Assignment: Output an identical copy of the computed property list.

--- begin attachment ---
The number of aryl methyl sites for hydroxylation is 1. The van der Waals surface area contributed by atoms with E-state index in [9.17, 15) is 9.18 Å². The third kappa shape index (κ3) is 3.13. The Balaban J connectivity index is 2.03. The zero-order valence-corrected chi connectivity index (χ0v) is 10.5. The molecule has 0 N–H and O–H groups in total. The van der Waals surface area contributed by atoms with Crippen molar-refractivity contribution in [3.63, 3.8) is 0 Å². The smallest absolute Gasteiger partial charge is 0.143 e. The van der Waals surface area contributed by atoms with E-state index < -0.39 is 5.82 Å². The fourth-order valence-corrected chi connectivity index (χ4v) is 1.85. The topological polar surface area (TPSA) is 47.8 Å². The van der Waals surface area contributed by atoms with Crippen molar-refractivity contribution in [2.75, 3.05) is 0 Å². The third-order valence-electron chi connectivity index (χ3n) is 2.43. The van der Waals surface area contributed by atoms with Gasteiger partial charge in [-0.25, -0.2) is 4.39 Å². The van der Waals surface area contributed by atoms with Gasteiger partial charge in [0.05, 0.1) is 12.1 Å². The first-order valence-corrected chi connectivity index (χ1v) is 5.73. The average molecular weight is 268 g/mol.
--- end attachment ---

The number of aryl methyl sites for hydroxylation is 1. The van der Waals surface area contributed by atoms with E-state index in [9.17, 15) is 9.18 Å². The third kappa shape index (κ3) is 3.13. The Balaban J connectivity index is 2.03. The zero-order valence-corrected chi connectivity index (χ0v) is 10.5. The molecule has 0 N–H and O–H groups in total. The van der Waals surface area contributed by atoms with Crippen molar-refractivity contribution in [3.63, 3.8) is 0 Å². The smallest absolute Gasteiger partial charge is 0.143 e. The van der Waals surface area contributed by atoms with E-state index < -0.39 is 5.82 Å². The fourth-order valence-corrected chi connectivity index (χ4v) is 1.85. The topological polar surface area (TPSA) is 47.8 Å². The van der Waals surface area contributed by atoms with Crippen molar-refractivity contribution in [2.75, 3.05) is 0 Å². The third-order valence-electron chi connectivity index (χ3n) is 2.43. The van der Waals surface area contributed by atoms with Gasteiger partial charge in [-0.25, -0.2) is 4.39 Å². The van der Waals surface area contributed by atoms with Gasteiger partial charge in [0.05, 0.1) is 12.1 Å². The first-order valence-corrected chi connectivity index (χ1v) is 5.73. The average molecular weight is 268 g/mol.